An organization for children similar to the Girl Scouts. In my day it was for girls; it is now unisex and some of the structure has changed. When it was a girl's organization, the younger members were called Bluebirds. It was a very big deal, when I was in grade school, to wear one's Bluebird or Camp Fire uniform to school.

Instead of merit badges, Camp Fire Girls earned colored wooden beads for doing various tasks. The ceremonies and ranks were heavily influenced by Native American culture, or a pseudo variation of it. One gathered at Council Fires, chose an "Indian" name, and wore (when one had earned enough beads) a sort of squaw-like gown with a leather collar from which the beads were strung.

The Camp Fire Girls sold chocolate-covered mint patties for their fundraiser, and usually hit the streets earlier in the spring than the Girl Scouts with their cookies.

Like the Scouts, Camp Fire runs summer camps where one learns crafts, sings camp songs, and builds, surprise, campfires.

The Camp Fire Girls were founded in 1910 by Luther and Charlotte Gulick. Boys were first admitted in 1975 and now make up about 45% of membership. Camp Fire was popular in the '50s and '60s, but nationwide (US) membership now stands at about 650,000.

The Camp Fire catch word is Wohelo, which means WOrk HEalth LOve. These three concepts guide much of what goes in the programs.

The "Bluebird" program, which sparked much of the organization's popularity, was adapted and reorganized as Camp Fire and society changed. Currently, the groups are organized into 4 levels: Starflight (grades K-2), Adventure (grades 3-5), Discovery (grades 6-8), and Horizon (grades 9-12). Starflight and Adventure kids wear red or blue vests, onto which patches and beads can be sewn. Discovery and Horizon wear the pseudo Native American tunics/gowns. The highest achievement in Camp Fire is to get the Wohelo Medallion. It takes 2-3 years of work to earn. Very few people receive the Wohelo Medallion, both because of the amount of work it takes, and the fact that most people lose interest in the program long before they are eligible.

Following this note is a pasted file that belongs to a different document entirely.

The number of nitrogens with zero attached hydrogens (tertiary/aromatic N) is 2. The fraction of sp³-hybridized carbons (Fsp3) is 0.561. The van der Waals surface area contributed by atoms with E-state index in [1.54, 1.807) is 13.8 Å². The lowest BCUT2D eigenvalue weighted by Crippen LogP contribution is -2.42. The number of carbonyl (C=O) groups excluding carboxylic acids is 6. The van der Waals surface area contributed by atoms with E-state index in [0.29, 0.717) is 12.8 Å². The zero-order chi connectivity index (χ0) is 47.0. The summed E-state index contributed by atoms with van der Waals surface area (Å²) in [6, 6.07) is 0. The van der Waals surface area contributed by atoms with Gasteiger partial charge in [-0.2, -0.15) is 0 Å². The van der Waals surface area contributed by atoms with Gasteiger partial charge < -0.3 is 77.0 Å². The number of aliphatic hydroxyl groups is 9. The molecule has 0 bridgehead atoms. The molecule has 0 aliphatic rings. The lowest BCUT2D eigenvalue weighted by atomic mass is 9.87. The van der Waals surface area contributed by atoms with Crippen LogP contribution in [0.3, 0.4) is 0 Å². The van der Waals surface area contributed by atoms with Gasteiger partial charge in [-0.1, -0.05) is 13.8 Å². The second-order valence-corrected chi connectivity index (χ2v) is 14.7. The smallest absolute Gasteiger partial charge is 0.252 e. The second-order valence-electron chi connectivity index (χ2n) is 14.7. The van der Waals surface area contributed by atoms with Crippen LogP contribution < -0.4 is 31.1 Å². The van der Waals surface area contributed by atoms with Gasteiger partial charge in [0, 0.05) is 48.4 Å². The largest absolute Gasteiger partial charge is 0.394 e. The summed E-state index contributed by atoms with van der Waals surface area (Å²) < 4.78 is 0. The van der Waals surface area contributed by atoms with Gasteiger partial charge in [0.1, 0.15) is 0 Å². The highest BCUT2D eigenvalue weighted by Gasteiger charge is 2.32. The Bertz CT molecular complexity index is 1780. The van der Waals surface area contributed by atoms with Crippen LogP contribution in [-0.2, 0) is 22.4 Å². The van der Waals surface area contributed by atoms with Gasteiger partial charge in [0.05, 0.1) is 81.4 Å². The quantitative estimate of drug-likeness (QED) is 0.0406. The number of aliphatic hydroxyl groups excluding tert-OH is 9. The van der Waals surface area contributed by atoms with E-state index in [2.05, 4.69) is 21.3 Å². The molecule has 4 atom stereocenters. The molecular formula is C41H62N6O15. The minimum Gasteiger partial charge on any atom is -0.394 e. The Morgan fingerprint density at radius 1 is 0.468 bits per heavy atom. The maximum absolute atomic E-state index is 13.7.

In addition to the traditional groups, Camp Fire also runs summer camps around the country, and administers a number of social programs for "at-risk" kids.

The Camp Fire Law (circa 1988, when I was in Camp Fire):

Worship God
Seek Beauty
Give Service
Persue Knowlege
Be Trustworthy
Hold Onto Health
Glorify Work
Be Happy

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